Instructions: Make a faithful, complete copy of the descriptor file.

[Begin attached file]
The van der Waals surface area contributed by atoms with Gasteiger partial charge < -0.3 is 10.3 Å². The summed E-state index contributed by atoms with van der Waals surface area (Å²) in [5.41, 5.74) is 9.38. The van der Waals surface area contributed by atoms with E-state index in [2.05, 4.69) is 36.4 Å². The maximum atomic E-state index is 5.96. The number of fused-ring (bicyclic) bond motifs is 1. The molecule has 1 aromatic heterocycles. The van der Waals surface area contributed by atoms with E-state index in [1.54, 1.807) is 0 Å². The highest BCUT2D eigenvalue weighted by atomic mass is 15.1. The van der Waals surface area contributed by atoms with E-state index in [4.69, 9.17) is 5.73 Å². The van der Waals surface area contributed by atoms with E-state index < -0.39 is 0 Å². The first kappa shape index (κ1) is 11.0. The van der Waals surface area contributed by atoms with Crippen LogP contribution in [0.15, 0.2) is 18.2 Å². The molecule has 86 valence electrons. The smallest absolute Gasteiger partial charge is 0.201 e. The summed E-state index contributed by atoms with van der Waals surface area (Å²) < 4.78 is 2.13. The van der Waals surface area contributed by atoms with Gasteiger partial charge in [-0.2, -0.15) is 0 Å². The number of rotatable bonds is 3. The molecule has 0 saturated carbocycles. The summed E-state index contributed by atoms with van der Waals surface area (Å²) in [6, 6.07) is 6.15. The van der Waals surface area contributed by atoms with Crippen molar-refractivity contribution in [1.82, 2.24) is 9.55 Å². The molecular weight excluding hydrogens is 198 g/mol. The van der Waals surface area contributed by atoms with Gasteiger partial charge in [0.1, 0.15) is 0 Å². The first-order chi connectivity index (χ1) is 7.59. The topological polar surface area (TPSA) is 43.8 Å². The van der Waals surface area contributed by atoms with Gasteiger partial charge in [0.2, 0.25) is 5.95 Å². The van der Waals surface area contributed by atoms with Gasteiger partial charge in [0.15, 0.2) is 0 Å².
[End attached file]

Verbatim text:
The van der Waals surface area contributed by atoms with Gasteiger partial charge < -0.3 is 10.3 Å². The summed E-state index contributed by atoms with van der Waals surface area (Å²) in [5.41, 5.74) is 9.38. The van der Waals surface area contributed by atoms with E-state index in [2.05, 4.69) is 36.4 Å². The maximum atomic E-state index is 5.96. The number of fused-ring (bicyclic) bond motifs is 1. The molecule has 1 aromatic heterocycles. The van der Waals surface area contributed by atoms with E-state index in [1.54, 1.807) is 0 Å². The highest BCUT2D eigenvalue weighted by atomic mass is 15.1. The van der Waals surface area contributed by atoms with E-state index in [4.69, 9.17) is 5.73 Å². The van der Waals surface area contributed by atoms with E-state index < -0.39 is 0 Å². The first kappa shape index (κ1) is 11.0. The van der Waals surface area contributed by atoms with Crippen LogP contribution in [0.15, 0.2) is 18.2 Å². The molecule has 86 valence electrons. The smallest absolute Gasteiger partial charge is 0.201 e. The summed E-state index contributed by atoms with van der Waals surface area (Å²) < 4.78 is 2.13. The van der Waals surface area contributed by atoms with Gasteiger partial charge in [-0.2, -0.15) is 0 Å². The number of rotatable bonds is 3. The molecule has 0 saturated carbocycles. The summed E-state index contributed by atoms with van der Waals surface area (Å²) in [6, 6.07) is 6.15. The van der Waals surface area contributed by atoms with Crippen molar-refractivity contribution in [1.82, 2.24) is 9.55 Å². The molecular weight excluding hydrogens is 198 g/mol. The van der Waals surface area contributed by atoms with Gasteiger partial charge in [0.1, 0.15) is 0 Å². The first-order chi connectivity index (χ1) is 7.59. The topological polar surface area (TPSA) is 43.8 Å². The van der Waals surface area contributed by atoms with Gasteiger partial charge in [0.2, 0.25) is 5.95 Å². The van der Waals surface area contributed by atoms with Gasteiger partial charge in [0.15, 0.2) is 0 Å².